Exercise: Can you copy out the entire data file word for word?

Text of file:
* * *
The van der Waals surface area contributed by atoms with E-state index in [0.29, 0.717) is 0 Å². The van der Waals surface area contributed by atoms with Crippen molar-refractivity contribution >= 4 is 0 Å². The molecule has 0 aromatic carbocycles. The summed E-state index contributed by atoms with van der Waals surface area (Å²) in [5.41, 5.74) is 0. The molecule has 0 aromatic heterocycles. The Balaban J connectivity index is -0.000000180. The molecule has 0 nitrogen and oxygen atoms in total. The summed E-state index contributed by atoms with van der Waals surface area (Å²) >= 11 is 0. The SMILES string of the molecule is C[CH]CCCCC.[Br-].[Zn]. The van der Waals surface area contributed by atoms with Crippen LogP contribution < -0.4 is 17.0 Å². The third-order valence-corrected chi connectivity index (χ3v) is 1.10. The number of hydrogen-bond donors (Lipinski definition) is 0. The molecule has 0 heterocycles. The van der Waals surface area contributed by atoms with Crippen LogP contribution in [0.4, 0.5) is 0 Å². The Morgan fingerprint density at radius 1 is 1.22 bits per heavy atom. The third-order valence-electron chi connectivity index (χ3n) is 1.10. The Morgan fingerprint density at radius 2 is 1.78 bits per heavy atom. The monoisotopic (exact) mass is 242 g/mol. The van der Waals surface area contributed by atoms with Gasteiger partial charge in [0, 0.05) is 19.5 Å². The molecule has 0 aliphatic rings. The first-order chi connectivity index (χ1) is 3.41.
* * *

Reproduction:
The van der Waals surface area contributed by atoms with E-state index in [0.29, 0.717) is 0 Å². The van der Waals surface area contributed by atoms with Crippen molar-refractivity contribution >= 4 is 0 Å². The molecule has 0 aromatic carbocycles. The summed E-state index contributed by atoms with van der Waals surface area (Å²) in [5.41, 5.74) is 0. The molecule has 0 aromatic heterocycles. The Balaban J connectivity index is -0.000000180. The molecule has 0 nitrogen and oxygen atoms in total. The summed E-state index contributed by atoms with van der Waals surface area (Å²) >= 11 is 0. The SMILES string of the molecule is C[CH]CCCCC.[Br-].[Zn]. The van der Waals surface area contributed by atoms with Crippen LogP contribution < -0.4 is 17.0 Å². The third-order valence-corrected chi connectivity index (χ3v) is 1.10. The number of hydrogen-bond donors (Lipinski definition) is 0. The molecule has 0 heterocycles. The van der Waals surface area contributed by atoms with Crippen LogP contribution in [0.4, 0.5) is 0 Å². The Morgan fingerprint density at radius 1 is 1.22 bits per heavy atom. The third-order valence-electron chi connectivity index (χ3n) is 1.10. The Morgan fingerprint density at radius 2 is 1.78 bits per heavy atom. The monoisotopic (exact) mass is 242 g/mol. The van der Waals surface area contributed by atoms with Gasteiger partial charge in [0, 0.05) is 19.5 Å². The molecule has 0 aliphatic rings. The first-order chi connectivity index (χ1) is 3.41.